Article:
Experts expect the Indian automobile sector to start seeing recovery in the fourth quarter of 2020-21 in a “realistic” scenario, while facing challenges such as delayed launches, higher costs, shortage of labour and material, and productivity losses.
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According to a report ‘Automotive sector: Impact of COVID-19 and navigating the turbulence’ by PwC, in an “optimistic” scenario we could see a recovery by third quarter (October-December) of the current fiscal. In a “realistic” scenario, PwC expects a two quarter slowdown in the economy, along with pay cuts and temporary job losses in the informal sector, with recovery by the fourth quarter of 2020-21. Under a “pessimistic” scenario, it expects the economy to recover by Q4-FY21, pushing the recovery of the auto sector to April-June 2021 quarter.
The analysis, based on the situation as on April 08, 2020, suggested that under a realistic scenario, two-wheeler sales are likely to decline by 18% to 14.2 million from 17.2 million, passenger vehicles sales may fall 12% to 2.43 million (from 2.75 million) and commercial vehicles sales are forecast to decline 21% to 1.06 million from 1.34 million.
‘Worst hit regions’
Another report on the sector by Nomura Research Institute (NRI) Consulting & Solutions India pointed that some of the worst hit regions in the country are Maharashtra, Tamil Nadu, Kerala, Andhra Pradesh and Delhi-NCR, which are major automotive demand and supply clusters.
“So it is a double whammy for the sector… restrictions are likely to continue in these regions, and if OEMs (original equipment manufacturer) don’t operate, the whole value chain is impacted…it has a ripple effect on the component makers and dealerships,” Ashim Sharma, Partner & Group Head at NRI Consulting & Solutions (NRICS) told The Hindu.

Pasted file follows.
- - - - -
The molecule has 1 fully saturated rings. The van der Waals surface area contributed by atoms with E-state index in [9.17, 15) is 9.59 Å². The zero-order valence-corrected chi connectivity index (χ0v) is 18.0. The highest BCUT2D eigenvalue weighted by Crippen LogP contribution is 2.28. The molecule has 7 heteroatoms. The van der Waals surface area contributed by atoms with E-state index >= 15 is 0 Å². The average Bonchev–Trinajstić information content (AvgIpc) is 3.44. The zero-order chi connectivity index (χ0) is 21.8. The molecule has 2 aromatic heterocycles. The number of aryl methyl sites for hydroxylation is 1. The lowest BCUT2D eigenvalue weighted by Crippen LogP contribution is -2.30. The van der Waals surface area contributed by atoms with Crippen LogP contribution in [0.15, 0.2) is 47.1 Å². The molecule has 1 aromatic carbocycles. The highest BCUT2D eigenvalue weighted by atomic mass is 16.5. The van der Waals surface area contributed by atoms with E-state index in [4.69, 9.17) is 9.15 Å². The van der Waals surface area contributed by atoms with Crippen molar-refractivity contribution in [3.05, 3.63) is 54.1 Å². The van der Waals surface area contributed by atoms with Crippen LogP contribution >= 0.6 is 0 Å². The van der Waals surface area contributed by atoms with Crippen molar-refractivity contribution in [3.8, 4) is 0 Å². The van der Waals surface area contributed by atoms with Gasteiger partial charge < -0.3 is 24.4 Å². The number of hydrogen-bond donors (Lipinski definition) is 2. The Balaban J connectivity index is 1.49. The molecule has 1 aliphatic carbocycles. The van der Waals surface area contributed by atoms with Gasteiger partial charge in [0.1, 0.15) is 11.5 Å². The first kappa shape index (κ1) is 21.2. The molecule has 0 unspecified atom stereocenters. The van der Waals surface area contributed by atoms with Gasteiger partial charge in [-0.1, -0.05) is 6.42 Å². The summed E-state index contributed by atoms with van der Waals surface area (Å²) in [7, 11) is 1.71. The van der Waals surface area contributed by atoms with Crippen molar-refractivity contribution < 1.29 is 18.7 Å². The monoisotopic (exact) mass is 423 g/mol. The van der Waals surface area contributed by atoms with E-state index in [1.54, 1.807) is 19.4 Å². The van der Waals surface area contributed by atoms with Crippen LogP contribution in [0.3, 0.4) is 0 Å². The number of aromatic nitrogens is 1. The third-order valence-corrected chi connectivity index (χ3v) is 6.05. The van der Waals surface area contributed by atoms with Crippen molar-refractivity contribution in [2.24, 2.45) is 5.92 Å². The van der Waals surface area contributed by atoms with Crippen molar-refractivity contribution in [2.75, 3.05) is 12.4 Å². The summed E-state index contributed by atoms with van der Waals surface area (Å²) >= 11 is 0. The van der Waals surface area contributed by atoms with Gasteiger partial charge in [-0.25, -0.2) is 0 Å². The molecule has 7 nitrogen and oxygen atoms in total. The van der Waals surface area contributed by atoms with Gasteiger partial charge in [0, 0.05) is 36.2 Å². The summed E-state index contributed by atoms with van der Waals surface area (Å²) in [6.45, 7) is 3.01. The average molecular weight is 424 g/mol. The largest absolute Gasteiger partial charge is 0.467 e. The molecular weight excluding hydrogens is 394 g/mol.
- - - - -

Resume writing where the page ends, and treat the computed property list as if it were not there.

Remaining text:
He stressed that there is a need to re-start “controlled operation” in factories to mitigate some of the impact. “The government will have to look at a clear guideline and policy for safe working similar to running of hospitals to start work at factories, else the situation may get worse,” he said.
Demand for vehicles
Asked if he sees demand for vehicles in the current situation, Mr. Sharma said, “To start with the production will not be very high… then there was demand anyways even before we went into lockdown, dealers work on a pipeline kind of system…bookings were made… so demand in there is the system. Second, some sort of rural income will get generated with the harvest season, which could push demand.”
He added that there will be aversion to use of shared mobility and public transportation by people for the larger part of the financial year, which could also lead to some demand. “Can we suddenly ramp up for this demand? I don’t think that will be possible,” he said.
In addition, he pointed out that as the different countries in the world recover, there will be demand for auto components from India. “There were pending orders already which need to be fulfilled. It is very important. Some global players have seen the impact of lockdown in China… we don’t want the same thing to happen in India. We don’t want them to rethink their supply source,” Mr.Sharma said
Need for policy
NRICS has suggested that the government can set up procedures for manufacturers to do self-certification of the workplace and large OEMs can take up certification for their respective supply chains. It added that there is a need for policy for operation of dealerships and workshops so that they may reopen.
As per the NRICS report, some of the challenges the sector faces include delay in product development activities; financial and labour distress at domestic suppliers, especially Tier II and below; increased cost of imported raw materials due to rupee devaluation; high volatility in prices of a few commodities due to pandemic induced demand-supply imbalances; drop in footfall and changing customer behavior due to safe distancing and contactless shopping; and lower demand from the fleet segment.
“In a nutshell, we need to live with this new normal and while saving lives is and should be the primary objective, we must implement strategies to ensure livelihoods can also be saved to limit the devastating effect it could have on the millions in our country as well as the positioning of our country in the global ecosystem,” Mr. Sharma added.